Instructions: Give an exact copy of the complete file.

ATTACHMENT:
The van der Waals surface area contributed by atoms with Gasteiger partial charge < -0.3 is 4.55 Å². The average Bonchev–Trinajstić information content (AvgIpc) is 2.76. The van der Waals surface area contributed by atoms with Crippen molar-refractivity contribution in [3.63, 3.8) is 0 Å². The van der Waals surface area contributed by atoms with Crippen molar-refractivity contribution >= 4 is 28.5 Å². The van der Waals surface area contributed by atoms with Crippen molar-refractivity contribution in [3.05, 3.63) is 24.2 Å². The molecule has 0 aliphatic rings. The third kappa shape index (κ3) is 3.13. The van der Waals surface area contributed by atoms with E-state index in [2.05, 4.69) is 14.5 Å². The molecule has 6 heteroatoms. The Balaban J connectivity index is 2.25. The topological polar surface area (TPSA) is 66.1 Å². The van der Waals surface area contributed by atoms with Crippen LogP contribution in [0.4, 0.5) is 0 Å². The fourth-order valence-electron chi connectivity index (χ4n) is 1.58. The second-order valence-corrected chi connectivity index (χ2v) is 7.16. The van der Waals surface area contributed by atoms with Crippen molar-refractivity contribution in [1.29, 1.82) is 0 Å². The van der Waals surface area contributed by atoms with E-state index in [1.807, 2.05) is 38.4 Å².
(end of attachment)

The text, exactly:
The van der Waals surface area contributed by atoms with Gasteiger partial charge < -0.3 is 4.55 Å². The average Bonchev–Trinajstić information content (AvgIpc) is 2.76. The van der Waals surface area contributed by atoms with Crippen molar-refractivity contribution in [3.63, 3.8) is 0 Å². The van der Waals surface area contributed by atoms with Crippen molar-refractivity contribution >= 4 is 28.5 Å². The van der Waals surface area contributed by atoms with Crippen molar-refractivity contribution in [3.05, 3.63) is 24.2 Å². The molecule has 0 aliphatic rings. The third kappa shape index (κ3) is 3.13. The van der Waals surface area contributed by atoms with E-state index in [2.05, 4.69) is 14.5 Å². The molecule has 6 heteroatoms. The Balaban J connectivity index is 2.25. The topological polar surface area (TPSA) is 66.1 Å². The van der Waals surface area contributed by atoms with Crippen LogP contribution in [0.4, 0.5) is 0 Å². The fourth-order valence-electron chi connectivity index (χ4n) is 1.58. The second-order valence-corrected chi connectivity index (χ2v) is 7.16. The van der Waals surface area contributed by atoms with Crippen molar-refractivity contribution in [1.29, 1.82) is 0 Å². The van der Waals surface area contributed by atoms with E-state index in [1.807, 2.05) is 38.4 Å².